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Quiz about New to Me New to You
Quiz about New to Me New to You

New to Me, New to You Trivia Quiz


When a family has a new baby, they get a little human who needs to study and learn about the new world around her. This quiz explores the stages of development in infancy and childhood, not necessarily in order, based on the work of Jean Piaget.

A multiple-choice quiz by littlepup. Estimated time: 6 mins.
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Author
littlepup
Time
6 mins
Type
Multiple Choice
Quiz #
372,604
Updated
Dec 03 21
# Qns
10
Difficulty
Average
Avg Score
8 / 10
Plays
505
- -
Question 1 of 10
1. When an infant makes an intentional action, she is trying to accomplish a goal, rather than just making random gestures or repeating what she's been shown. What's an example of an intentional action? Hint


Question 2 of 10
2. Piaget gave the name "Tertiary Circular Reactions" for the stage when a baby begins exploring different ways to use objects and repeats the same action with variations, to see what reaction it causes. What is an example of this? Hint


Question 3 of 10
3. Representational thought occurs when a baby uses a word to stand for something, but it can also happen when the baby makes something represent something else. What is an example of this sort of symbolic thinking? Hint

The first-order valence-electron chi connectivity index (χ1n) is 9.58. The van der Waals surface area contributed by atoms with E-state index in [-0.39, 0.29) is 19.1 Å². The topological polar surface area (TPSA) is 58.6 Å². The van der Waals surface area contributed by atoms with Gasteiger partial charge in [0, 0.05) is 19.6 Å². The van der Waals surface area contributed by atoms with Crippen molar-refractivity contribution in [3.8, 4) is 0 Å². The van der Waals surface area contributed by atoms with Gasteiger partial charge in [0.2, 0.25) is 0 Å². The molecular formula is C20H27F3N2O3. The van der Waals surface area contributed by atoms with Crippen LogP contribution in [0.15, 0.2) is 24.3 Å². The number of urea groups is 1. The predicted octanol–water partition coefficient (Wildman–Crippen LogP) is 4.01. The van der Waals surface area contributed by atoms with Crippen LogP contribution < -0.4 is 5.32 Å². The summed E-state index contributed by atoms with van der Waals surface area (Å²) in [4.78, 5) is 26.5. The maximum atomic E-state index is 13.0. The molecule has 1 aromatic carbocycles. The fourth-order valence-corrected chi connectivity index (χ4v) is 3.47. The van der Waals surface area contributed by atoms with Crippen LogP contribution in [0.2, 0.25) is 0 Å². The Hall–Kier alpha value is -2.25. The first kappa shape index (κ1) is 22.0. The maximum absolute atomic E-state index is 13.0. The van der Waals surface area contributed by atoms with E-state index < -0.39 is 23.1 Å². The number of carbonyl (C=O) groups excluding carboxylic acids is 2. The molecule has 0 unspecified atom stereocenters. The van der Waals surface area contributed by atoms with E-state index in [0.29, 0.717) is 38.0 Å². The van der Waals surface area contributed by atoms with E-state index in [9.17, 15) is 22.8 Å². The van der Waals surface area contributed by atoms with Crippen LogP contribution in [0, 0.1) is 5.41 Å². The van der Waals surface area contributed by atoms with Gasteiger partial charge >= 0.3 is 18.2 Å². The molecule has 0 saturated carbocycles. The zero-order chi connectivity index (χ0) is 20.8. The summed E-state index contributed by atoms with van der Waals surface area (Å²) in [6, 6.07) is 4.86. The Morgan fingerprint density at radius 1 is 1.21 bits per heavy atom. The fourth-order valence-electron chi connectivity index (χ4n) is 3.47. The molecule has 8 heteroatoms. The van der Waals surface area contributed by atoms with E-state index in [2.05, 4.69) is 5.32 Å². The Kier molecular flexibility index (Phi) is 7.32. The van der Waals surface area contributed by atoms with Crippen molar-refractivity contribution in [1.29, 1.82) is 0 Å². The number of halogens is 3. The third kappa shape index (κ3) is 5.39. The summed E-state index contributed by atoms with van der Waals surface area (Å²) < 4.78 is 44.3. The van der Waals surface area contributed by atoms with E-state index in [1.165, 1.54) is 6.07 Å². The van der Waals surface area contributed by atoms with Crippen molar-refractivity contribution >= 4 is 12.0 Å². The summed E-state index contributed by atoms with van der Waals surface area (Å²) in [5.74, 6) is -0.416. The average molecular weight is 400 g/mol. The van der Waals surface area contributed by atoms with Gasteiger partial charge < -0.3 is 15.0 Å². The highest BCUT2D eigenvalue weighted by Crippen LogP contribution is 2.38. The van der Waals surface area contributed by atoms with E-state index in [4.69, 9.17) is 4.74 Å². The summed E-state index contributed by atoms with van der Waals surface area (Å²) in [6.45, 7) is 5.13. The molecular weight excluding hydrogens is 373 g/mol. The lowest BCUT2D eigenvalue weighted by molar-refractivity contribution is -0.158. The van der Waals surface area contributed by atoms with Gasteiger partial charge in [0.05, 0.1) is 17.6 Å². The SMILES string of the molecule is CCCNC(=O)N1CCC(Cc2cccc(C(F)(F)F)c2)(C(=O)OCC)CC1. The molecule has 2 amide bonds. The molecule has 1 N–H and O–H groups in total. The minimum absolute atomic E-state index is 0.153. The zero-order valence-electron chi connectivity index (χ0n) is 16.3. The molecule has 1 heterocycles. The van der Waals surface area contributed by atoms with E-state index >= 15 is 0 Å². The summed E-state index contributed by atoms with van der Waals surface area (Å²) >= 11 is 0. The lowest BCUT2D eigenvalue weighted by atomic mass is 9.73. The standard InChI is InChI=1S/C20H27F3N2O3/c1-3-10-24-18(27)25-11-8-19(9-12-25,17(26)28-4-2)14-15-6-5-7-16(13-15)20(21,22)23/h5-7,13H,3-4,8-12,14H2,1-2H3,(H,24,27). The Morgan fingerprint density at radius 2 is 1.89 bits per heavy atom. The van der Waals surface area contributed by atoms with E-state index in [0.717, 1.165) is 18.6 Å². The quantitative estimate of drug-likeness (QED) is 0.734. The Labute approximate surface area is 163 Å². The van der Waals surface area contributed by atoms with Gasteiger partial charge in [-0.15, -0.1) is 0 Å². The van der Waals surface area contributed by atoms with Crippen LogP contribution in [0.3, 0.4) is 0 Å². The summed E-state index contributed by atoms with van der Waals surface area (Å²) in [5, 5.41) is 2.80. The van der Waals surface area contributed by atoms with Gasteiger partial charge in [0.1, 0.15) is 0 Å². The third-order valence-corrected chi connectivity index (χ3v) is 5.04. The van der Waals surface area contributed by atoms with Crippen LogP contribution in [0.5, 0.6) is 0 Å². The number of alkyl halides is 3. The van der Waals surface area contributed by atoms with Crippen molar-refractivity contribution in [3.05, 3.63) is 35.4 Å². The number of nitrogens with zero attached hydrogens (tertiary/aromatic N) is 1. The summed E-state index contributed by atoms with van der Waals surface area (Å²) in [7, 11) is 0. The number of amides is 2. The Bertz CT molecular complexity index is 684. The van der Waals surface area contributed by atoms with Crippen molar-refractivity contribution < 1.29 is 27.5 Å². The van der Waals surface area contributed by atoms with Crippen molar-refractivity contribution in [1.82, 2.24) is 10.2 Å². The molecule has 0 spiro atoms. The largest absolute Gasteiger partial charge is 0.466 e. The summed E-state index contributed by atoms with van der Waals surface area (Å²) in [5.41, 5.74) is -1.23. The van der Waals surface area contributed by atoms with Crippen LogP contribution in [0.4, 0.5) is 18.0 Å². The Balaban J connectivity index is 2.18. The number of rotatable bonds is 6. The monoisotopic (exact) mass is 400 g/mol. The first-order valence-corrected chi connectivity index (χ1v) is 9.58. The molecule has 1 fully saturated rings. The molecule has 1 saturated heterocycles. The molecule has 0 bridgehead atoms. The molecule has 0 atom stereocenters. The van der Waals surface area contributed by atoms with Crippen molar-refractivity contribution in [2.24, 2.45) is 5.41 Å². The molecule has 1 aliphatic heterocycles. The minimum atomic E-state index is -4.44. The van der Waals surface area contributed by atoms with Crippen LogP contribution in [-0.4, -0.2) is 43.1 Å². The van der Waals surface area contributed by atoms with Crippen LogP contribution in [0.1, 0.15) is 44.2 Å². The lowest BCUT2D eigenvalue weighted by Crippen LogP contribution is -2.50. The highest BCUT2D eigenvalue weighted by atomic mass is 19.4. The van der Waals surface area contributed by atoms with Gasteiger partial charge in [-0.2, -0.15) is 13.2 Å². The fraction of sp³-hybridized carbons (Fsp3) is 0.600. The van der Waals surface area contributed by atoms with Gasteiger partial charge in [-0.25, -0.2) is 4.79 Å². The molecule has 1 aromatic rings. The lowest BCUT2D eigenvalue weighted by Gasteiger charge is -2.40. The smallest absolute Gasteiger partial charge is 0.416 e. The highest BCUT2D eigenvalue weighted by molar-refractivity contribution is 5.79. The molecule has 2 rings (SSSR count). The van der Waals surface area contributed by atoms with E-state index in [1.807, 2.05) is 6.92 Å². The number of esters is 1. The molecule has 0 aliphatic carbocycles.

Question 4 of 10
4. Object permanence means an infant realizes an object still exists even if he can't see it. Which of these examples shows the infant understands object permanence? Hint


Question 5 of 10
5. Symbolic function is a toddler's way of remembering and reproducing things that aren't present. What is an example? Hint


Question 6 of 10
6. Egocentrism is when a child believes everyone thinks as she does, and that her perspective is the only reality. What's an example of egocentrism? Hint


Question 7 of 10
7. We know that things stay the same, whether they're curled up small or stretched out tall, but the idea of conservation of mass, volume, and other attributes takes some time for a child to learn. What's an example of a child who has learned conservation? Hint


Question 8 of 10
8. When a baby is old enough to recognize herself, you can tell by the following test. You place a red dot on the baby's forehead and put a mirror in front of her. If she is mature enough for self-recognition, what will she do? Hint


Question 9 of 10
9. When babies develop expectancy about cause and effect, they can predict what will happen and start to see logic in their environment. What's an example of a baby understanding cause and effect? Hint


Question 10 of 10
10. Class inclusion is all about including things in larger classes: Great Danes and Beagles are both dogs. What's an example of a child who understands this concept? Hint



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Most Recent Scores
May 07 2024 : bigwoo: 9/10
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quiz
Quiz Answer Key and Fun Facts
1. When an infant makes an intentional action, she is trying to accomplish a goal, rather than just making random gestures or repeating what she's been shown. What's an example of an intentional action?

Answer: Reaching in a drawer to pull out a toy